less visible face of power. register voters. Gaining access to the arenas where decisions are made is very important. lobbyists. There are players and there are rules. on this election and this legislative session. hold accountability sessions with public officials. and 3) ideology and worldview.Grassroots Policy Project Power and Social Change Page 2 The Three Faces of Power Our analysis of power is based on a conceptual framework called the 3 faces of power that we have adapted for organizers. Willie Sutton replied “Because that’s where the money is!” Likewise. each reacting to the immediate challenges in its issue area. However. and are involved in activities connected with day-to-day politics. Progressive groups are attempting to exercise power in the 1st face when they lobby for bills or fight against bad laws. relationships among coalition partners. Coalitions. The political parties. Electing public officials is part of the 1st face of power. by the time we gain access to these arenas. It can keep us focused on the short-term. It feels like we are fighting the same fights. government and politics. 2) organizational infrastructure. or what is kept off. that appears to be where the power is. For some groups. the agenda and the terms of debate have already been set. Even multi-issue groups fragment their work. and members of the executive and judicial branches of government. social change organizations spend a great deal of time responding to and attempting to influence decisions made in these 1st face arenas because. religious groups and other organizations try to influence what is on the political agenda. etc. over and over again. and country clubs memberships are ways of building ties between organizations to pursue common goals. Any notion of fairness and democratic access to decision-makers is increasingly eroded by the ability of corporations and the wealthy to spend unlimited amounts of money on elections. trade unions. Power dynamics in the visible decision-making arenas often are described as being like a game. as it is often an effective way to organize in the short run. legislation. PACs. Keeping things off of the agenda is one way that the powerful can avoid serious challenges to their power. overlapping boards. Just how do these behind-the-scenes forces exercise their power to shape and constrain the political agenda? They usually do it through organized networks. The 1st face of power: direct political involvement in decision-making People often think of power in society as shaping the results of political decision-making: policies. Too often. trade associations. We use the term political infrastructure to indicate the most 2 . regulations. Corporations. laws. is another. though very much linked to. Behind-the-scenes forces are at work to determine who gets a seat at the decision-making tables and whose issues get addressed. The arenas through which similar interests come together and develop strategies for shaping and constraining agendas exist in civil society—outside of. When asked why he robbed banks. media. legislators. and major contributors are dealing with this arena much of the time. We use this framework for critical analysis and evaluation of groups’ activities and areas of work: issue campaigns. and that those rules are stacked against us. it can be all consuming. Power in civil society. The 2nd Face of Power: using organization to shape the political agendas The power to shape what gets on the political agenda. well. think tanks. universities. building progressive power might require shifting time and resources from the 1st face into work more connected to the 2nd and 3rd faces of power. The 3 faces of power are: 1) direct political involvement. rulings and decisions made by public officials. Anyone who has spent much time trying to influence political decision-makers probably knows that there are rules of the game. and reframing issues in a larger worldview context. It can divide and fragment us into disparate issue groups. Organizations create formal and informal networks to wield power in the 1st and 2nd faces.
Many different belief systems in our society compete for attention. The corporate-conservative infrastructure consists of a loosely coordinated and overlapping network of organizations operating at national. Contrasting beliefs about inter-dependence. the media. less coordinated. The American Heritage Dictionary defines infrastructure as the underlying foundation for a system. regional and national networks could begin to discuss long-term strategic goals. is moving from disconnected and fragmented social change work toward building a more deliberate. the NRA. stereotypes and values. state and local levels. mass consumer culture and popular ideas. A progressive infrastructure would be more than a collection of organizations. It is telling that the example they use is the conservative infrastructure in this country. or even that it is formally adopted. They try to keep other issues off the agenda. immigrant status. unified and coordinated movement infrastructure. But this network is much less cohesive. national issue organizations. 3 . it would be an integrated. belief in individualism and the free-market system are very pervasive the United States. An aspect of strengthening progressive power. the Christian Coalition and conservative denominations. and less powerful than the corporate-conservative infrastructure. culture. This is one important way to bring people together across identities: race. statewide groups that work local organizing groups. organizations in statewide. and much of the Republican Party. it is harder to identify something we could call a progressive infrastructure. with implicit or explicit goals that go beyond the immediate interests of the member organizations. class. community and cooperation compete for peoples’ attention. the anti-abortion groups. based on a progressive agenda that offers people who are currently left out of the political arena significant reasons to participate. as well. the National Association of Manufacturers. representing diverse constituencies and issues that can impact state. and it helps explain what happens during elections. myths. This does not mean that everyone blindly accepts everything that is said about individualism and the market. While there are thousands of liberal and progressive organizations and coalitions and networks. The potential is there: trade unions.Grassroots Policy Project Power and Social Change Page 3 developed and coherent networks of organizations. therefore. regional and national politics. For example. but these ideas play a role in shaping how people behave toward and understand many political and economic issues. Some of the more prominent organizations include the US Chamber of Commerce. sexual orientation. They nurture new issues and develop them to the point where they can be brought into the political arena. It is exercised in part through control of the institutions that shape and create meaning: religious institutions. One other critical role for a progressive infrastructure is bringing in new groupings of people. This corporate-conservative infrastructure has exercised power to shift the political agenda to the right for decades. To strengthen progressive infrastructure. and share their work on developing progressive worldview and progressive agendas. and more. such as universal health care or labor law reform. policy shops and think tanks. gender. That difference helps explain why the political agenda has shifted to the right. Agreeing on a progressive agenda does not mean that any one organization is engaged in immediate struggles around all the elements of the agenda. television. and more. think–tanks such as the Heritage Foundation. Political infrastructure. The 3rd Face: using worldview to shape meaning Dominant power relations are maintained through the power to shape people’s understanding of the world in ways that prevent them from asking questions or seeing any possibilities for change. coordinated and strategically oriented network of different kinds of social change groups. The power to shape how people understand the world and their own self-interests is the 3rd face of power. This kind of power operates in the arena of worldview. liberal and progressive denominations and religious groups.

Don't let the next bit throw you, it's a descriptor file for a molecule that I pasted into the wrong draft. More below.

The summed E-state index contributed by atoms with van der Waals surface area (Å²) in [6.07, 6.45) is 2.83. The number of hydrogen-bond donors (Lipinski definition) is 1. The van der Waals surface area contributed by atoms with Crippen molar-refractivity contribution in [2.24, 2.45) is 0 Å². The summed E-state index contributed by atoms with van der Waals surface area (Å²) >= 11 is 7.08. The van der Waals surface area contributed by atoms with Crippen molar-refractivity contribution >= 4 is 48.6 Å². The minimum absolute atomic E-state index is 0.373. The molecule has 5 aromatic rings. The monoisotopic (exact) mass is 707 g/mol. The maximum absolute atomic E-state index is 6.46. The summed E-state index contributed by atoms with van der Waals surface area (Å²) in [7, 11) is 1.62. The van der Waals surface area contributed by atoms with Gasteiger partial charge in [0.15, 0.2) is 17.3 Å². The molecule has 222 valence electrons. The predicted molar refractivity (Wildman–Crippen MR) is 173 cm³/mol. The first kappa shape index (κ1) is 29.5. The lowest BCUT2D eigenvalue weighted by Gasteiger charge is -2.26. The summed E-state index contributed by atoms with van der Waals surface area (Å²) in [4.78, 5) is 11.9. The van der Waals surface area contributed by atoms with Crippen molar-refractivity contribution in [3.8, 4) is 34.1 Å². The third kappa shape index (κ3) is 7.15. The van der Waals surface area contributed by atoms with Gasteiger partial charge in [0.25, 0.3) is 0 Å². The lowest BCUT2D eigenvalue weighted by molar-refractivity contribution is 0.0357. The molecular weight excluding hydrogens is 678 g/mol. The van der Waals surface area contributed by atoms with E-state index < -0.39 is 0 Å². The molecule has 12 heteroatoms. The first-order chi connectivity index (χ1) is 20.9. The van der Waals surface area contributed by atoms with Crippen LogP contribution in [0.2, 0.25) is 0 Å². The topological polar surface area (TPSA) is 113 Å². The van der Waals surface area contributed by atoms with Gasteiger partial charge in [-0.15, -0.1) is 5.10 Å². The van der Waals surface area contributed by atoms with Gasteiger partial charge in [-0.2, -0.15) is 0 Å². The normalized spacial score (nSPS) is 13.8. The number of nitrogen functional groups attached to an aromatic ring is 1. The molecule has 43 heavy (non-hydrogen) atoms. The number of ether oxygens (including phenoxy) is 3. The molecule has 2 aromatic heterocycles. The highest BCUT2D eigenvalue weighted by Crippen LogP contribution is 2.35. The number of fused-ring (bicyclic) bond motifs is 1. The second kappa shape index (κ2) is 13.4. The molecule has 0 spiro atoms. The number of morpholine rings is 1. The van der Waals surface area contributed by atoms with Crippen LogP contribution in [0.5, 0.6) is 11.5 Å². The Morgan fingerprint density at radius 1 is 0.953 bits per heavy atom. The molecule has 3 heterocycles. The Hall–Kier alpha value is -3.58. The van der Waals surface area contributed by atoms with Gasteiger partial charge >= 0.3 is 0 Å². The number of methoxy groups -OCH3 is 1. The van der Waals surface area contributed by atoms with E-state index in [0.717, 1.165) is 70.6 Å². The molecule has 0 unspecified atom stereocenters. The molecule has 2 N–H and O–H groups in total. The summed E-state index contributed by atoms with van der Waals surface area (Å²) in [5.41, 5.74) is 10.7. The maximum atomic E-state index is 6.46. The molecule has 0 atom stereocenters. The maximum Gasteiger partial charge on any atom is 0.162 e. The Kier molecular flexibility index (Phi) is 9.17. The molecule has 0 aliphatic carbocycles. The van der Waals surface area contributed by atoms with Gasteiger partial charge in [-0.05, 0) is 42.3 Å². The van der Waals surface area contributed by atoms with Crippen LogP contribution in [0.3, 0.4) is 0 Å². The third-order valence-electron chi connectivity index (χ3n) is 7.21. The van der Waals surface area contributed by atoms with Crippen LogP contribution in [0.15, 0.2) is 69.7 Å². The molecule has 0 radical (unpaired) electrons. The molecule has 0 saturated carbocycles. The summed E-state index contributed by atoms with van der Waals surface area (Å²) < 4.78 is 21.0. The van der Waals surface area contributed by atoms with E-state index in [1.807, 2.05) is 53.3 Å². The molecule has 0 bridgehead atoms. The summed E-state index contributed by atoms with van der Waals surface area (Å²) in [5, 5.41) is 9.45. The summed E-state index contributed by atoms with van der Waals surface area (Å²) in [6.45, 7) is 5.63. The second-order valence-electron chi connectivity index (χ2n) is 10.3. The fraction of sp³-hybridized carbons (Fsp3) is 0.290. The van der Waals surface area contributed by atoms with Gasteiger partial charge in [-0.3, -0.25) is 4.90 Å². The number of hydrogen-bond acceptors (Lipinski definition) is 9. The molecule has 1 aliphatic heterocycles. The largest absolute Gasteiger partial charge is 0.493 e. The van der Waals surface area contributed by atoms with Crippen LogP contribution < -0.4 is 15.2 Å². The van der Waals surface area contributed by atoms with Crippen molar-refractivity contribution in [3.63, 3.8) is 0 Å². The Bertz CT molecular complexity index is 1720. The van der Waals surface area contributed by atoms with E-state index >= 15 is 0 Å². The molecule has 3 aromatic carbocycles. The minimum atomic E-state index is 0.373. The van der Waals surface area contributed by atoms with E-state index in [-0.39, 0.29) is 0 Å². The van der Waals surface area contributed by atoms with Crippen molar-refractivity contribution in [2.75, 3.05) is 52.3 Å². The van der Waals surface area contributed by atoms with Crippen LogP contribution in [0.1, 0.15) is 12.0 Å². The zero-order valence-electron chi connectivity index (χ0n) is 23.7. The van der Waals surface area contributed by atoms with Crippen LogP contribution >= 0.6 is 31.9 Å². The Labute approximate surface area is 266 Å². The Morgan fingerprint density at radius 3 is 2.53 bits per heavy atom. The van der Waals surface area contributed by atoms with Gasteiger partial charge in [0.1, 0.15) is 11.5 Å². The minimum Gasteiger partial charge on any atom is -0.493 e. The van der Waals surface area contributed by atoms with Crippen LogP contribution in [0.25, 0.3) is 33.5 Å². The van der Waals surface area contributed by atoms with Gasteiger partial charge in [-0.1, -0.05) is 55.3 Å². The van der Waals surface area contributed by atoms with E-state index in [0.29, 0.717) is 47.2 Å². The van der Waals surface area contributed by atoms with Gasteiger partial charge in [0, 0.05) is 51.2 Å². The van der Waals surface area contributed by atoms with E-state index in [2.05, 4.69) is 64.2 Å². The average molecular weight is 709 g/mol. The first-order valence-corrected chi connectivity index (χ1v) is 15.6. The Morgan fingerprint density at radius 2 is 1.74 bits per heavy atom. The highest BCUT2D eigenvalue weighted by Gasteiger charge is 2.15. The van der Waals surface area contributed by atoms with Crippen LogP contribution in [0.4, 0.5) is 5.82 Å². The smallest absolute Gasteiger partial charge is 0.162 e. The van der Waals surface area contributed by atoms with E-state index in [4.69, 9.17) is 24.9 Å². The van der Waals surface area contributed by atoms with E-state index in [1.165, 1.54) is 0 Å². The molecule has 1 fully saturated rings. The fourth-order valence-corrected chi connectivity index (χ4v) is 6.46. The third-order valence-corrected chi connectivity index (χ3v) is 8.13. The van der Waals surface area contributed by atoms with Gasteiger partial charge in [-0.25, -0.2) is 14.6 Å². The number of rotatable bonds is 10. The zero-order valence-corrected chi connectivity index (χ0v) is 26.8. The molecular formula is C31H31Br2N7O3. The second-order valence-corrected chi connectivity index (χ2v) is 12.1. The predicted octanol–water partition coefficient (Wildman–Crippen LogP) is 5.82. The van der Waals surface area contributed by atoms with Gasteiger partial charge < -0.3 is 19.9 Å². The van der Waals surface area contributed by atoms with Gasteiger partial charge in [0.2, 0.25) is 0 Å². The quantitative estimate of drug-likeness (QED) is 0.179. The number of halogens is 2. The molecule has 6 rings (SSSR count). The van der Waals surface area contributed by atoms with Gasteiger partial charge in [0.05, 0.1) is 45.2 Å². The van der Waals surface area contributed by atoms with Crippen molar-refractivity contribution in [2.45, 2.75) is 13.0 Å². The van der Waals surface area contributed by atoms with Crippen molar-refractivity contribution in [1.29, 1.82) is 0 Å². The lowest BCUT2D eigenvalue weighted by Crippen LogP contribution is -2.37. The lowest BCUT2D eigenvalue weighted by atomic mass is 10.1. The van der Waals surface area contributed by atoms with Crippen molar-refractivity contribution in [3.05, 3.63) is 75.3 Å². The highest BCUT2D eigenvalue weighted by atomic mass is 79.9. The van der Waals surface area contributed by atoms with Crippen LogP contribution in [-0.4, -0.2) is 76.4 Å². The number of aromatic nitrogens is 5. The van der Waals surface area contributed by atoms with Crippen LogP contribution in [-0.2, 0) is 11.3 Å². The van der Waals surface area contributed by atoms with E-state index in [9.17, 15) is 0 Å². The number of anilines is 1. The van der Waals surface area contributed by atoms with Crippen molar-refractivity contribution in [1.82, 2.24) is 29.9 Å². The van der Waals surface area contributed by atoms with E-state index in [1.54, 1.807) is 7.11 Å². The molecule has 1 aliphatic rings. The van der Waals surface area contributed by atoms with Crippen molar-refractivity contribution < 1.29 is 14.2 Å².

Non-participation breeds a greater sense of powerlessness. we need to challenge the dominant worldview and frame our issues to reflect our broader goals for social change. the powerless instead develop a “culture of silence. notions about equality and class. into which you are thrust. people who are disaffected from political and economic decision-making have no spaces in which to come together. 4 .” In spite of the historical imbalance of power in this country and corporate power over decision-making. and to stand up. It takes some strength of soul—and not just individual strength but collective understanding—to resist this void. However. The core themes they use in their issue frames and political narratives are: rugged individualism. there is a set of beliefs and conceptions about the world that we can identify as the dominant worldview. Denied the democratic experiences from which political consciousness can develop. say. reflect on their actions. For most working people and historically oppressed groups. as if you looked in the mirror and saw nothing. and a minimalist role for government. and challenge the 2nd and 3rd faces of power with new ideas and experiences. An individual’s sense of powerlessness is reinforced by the experience of social isolation. sexual orientation. Status quo power relations are reinforced by the fact that most of us experience powerlessness as part of everyday life. and on their attempts to influence the decision-makers. the experience of being shut out of decision-making processes gets internalized and understood as the ‘natural state’ of things. To build power at all levels. The dominant worldview provides the context for the problems and issues that we are struggling with.” Overcoming powerlessness. or to even believe that change is possible—then non-action and non-participation become much more important problems. demanding to be seen and heard.Grassroots Policy Project Power and Social Change Page 4 Despite these competing beliefs. Powerlessness. Consider the following reflections on powerlessness from Adrienne Rich: “When those who have the power to name and to socially construct reality choose not to see you or hear you…. describes the world and you are not in it. Too often. patriotism and militarism. They draw upon themes that shift the dominant worldview to the right. When we confront powerful institutions and challenge decisionmakers. we have a rich history of resistance.when someone with the authority of a teacher. making participation by oppressed groups even less likely. if we look at the 3rd face of power—the power to keep people from seeing themselves as agents of change. engage in collective analysis. Social change groups organizing in diverse communities and workplaces can give people a place to act together. Part of our challenge is to help our members reclaim and redefine problems and issues so that we can pose alternatives to what is on the political agenda. On these core themes they hang a number of others to construct a corporateconservative discourse about race. we also are confronting the ideas and assumptions in society that support the status quo. Conservatives have been very successful at building power on the terrain of worldview. this non-being. gender and family. If we look only at the way power operates along the 1st and 2nd faces. we will focus on groups that are already in the game. competition and market fundamentalism. there is a moment of psychic disequilibrium. When they are combined. the powerless are prevented from either self-determined action or reflection upon their actions. As Paolo Freire argues. agenda setting and meaning. critical thinking and political action can break through the culture of silence. think and discuss and struggle together to articulate their grievances into a set of demands.